For guidance on business entities in Texas and Delaware, look no further than Byron Egan, who literally wrote the book on choice of entity. The third edition of his treatise, EGAN ON ENTITIES: Corporations, Partnerships and Limited Liability Companies in Texas, will be available through LexisNexis in November, and while the last update was released just two years ago, practically every page was updated to include changes in legislation and court decisions. In this Fast Takes episode, Byron addresses some of those updates, including one of Texas’ favorite company’s recent board liability, and how the decision of where you choose to incorporate makes a significant difference in liability exposure. Byron also discusses how corporate statutes allowed for reasonable actions by the corporations even under the pressures of the pandemic and the social justice issues seen in 2020.
Greg Lambert: Hi, everyone. I’m Greg Lambert, it’s October 29th, and this is Jackson Walker Fast Takes. Byron Egan is a Jackson Walker partner in our Corporate & Securities group in Dallas, and has literally written the book on business entities in Texas and Delaware. This month, Byron released the third edition of EGAN ON ENTITIES, and we wanted to bring him on the podcast to talk more about the book.
Hey, Byron, thanks for taking the time to talk with me.
Byron Egan: Well, thank you.
Greg Lambert: Now, you have over 40 years of experience guiding clients through the formation and governance of their business entities. Before we get too far along, though, would you mind just taking a moment to define what you mean by “entities”?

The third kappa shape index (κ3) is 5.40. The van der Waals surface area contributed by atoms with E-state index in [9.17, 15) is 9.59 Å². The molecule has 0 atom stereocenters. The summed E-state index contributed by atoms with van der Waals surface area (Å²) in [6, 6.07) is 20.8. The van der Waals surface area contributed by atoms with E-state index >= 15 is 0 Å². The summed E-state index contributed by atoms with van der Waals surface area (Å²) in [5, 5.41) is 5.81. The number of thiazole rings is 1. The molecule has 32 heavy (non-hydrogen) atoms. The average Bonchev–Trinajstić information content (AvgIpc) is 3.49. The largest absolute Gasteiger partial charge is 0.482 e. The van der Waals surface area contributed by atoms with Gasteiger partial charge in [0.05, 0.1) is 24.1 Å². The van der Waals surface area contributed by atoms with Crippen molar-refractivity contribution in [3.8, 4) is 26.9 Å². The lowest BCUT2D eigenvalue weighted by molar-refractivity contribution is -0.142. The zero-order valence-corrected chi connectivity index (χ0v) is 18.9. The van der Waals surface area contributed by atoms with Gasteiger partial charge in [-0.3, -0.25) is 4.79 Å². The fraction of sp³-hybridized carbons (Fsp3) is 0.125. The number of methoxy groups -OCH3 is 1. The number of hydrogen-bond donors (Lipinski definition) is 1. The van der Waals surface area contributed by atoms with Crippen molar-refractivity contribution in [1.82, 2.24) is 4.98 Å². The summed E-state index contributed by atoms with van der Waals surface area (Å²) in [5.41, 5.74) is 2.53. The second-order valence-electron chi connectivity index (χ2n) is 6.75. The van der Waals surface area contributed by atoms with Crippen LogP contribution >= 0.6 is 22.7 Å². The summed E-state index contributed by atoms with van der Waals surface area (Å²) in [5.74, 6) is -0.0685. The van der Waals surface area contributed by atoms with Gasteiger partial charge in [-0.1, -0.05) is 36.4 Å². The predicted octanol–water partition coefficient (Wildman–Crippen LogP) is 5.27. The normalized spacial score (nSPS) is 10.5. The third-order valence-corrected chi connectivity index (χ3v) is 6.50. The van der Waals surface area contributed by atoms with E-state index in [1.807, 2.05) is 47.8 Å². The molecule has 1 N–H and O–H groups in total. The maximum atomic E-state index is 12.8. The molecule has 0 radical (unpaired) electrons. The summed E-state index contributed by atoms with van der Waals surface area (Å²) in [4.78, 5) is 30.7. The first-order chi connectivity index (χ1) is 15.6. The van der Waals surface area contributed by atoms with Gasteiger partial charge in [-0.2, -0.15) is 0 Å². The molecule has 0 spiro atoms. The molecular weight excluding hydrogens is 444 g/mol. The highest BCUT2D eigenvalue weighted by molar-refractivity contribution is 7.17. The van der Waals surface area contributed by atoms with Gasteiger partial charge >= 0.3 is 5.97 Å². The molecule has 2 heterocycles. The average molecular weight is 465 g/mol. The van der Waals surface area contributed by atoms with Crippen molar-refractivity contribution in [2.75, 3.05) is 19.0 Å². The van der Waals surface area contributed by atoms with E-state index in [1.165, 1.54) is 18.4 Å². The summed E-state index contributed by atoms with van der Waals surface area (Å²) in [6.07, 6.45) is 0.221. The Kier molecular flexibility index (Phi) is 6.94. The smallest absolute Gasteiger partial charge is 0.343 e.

Byron Egan: An entity can be a corporation—general partnership is the oldest entity. So, we have corporations, we have partnerships, and partnerships come in varieties. You have general partnership, where everybody’s jointly and severally liable; limited partnerships; and then we have a limited liability partnership. And then we have the limited liability company. And we’re making LLCs at a nine-to-one ratio over corporations in Texas. The Delaware ratio is a bit less. Each of these entities has its own characteristics – they have the way they’re taxed, the way they’re governed, their history, their purpose.
Greg Lambert: So, your third edition of the EGAN ON ENTITIES just came out. What are some of the changes that readers should look for in this new edition?
Byron Egan: The legislators in Texas and in Delaware meet regularly. In Texas, they meet every two years, and in Delaware, they meet every year. The result is over a two year span, there has been a substantial change in the laws in Texas and in Delaware—the statute laws. The courts have been meeting in this period and deciding cases, so there are new cases that interpret the statutes and the common law. There is a lot in the book that has to change to keep up to date. We also have changes in tax laws and regulations. So, the result is that practically every page in the book changes. And the net result is we have approximately 900 pages of book, and about 800 of those changed from before and another 100 are new. So, there’s a lot of stuff in there.
Greg Lambert: Byron, as you and I were prepping for this interview, one of the new cases that you mentioned in the third edition is one that if you live in Texas, you probably heard about, and that is the Blue Bell ice cream company and their recent troubles. Do you mind sharing that story with us?